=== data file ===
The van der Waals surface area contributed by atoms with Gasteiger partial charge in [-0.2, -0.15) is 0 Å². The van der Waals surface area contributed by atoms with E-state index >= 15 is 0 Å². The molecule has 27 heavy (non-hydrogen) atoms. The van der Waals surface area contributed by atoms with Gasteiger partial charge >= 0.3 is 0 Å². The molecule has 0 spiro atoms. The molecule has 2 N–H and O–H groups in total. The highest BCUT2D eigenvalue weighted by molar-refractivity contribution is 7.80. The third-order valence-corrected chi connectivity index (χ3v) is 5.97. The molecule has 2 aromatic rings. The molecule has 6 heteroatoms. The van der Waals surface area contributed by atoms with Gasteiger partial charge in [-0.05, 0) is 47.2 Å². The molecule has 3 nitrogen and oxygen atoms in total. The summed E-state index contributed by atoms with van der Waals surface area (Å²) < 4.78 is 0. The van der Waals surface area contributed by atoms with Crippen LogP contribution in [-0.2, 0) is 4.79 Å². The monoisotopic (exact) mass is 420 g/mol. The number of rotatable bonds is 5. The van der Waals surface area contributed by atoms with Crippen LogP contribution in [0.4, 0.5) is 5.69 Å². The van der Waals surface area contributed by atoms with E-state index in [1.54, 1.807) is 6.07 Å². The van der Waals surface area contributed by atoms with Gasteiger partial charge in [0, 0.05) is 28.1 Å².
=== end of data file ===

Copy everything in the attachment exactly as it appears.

The van der Waals surface area contributed by atoms with Gasteiger partial charge in [-0.2, -0.15) is 0 Å². The van der Waals surface area contributed by atoms with E-state index >= 15 is 0 Å². The molecule has 27 heavy (non-hydrogen) atoms. The van der Waals surface area contributed by atoms with Gasteiger partial charge >= 0.3 is 0 Å². The molecule has 0 spiro atoms. The molecule has 2 N–H and O–H groups in total. The highest BCUT2D eigenvalue weighted by molar-refractivity contribution is 7.80. The third-order valence-corrected chi connectivity index (χ3v) is 5.97. The molecule has 2 aromatic rings. The molecule has 6 heteroatoms. The van der Waals surface area contributed by atoms with Gasteiger partial charge in [-0.05, 0) is 47.2 Å². The molecule has 3 nitrogen and oxygen atoms in total. The summed E-state index contributed by atoms with van der Waals surface area (Å²) < 4.78 is 0. The van der Waals surface area contributed by atoms with Crippen LogP contribution in [-0.2, 0) is 4.79 Å². The monoisotopic (exact) mass is 420 g/mol. The number of rotatable bonds is 5. The van der Waals surface area contributed by atoms with Crippen LogP contribution in [0.4, 0.5) is 5.69 Å². The van der Waals surface area contributed by atoms with E-state index in [1.54, 1.807) is 6.07 Å². The van der Waals surface area contributed by atoms with Gasteiger partial charge in [0, 0.05) is 28.1 Å².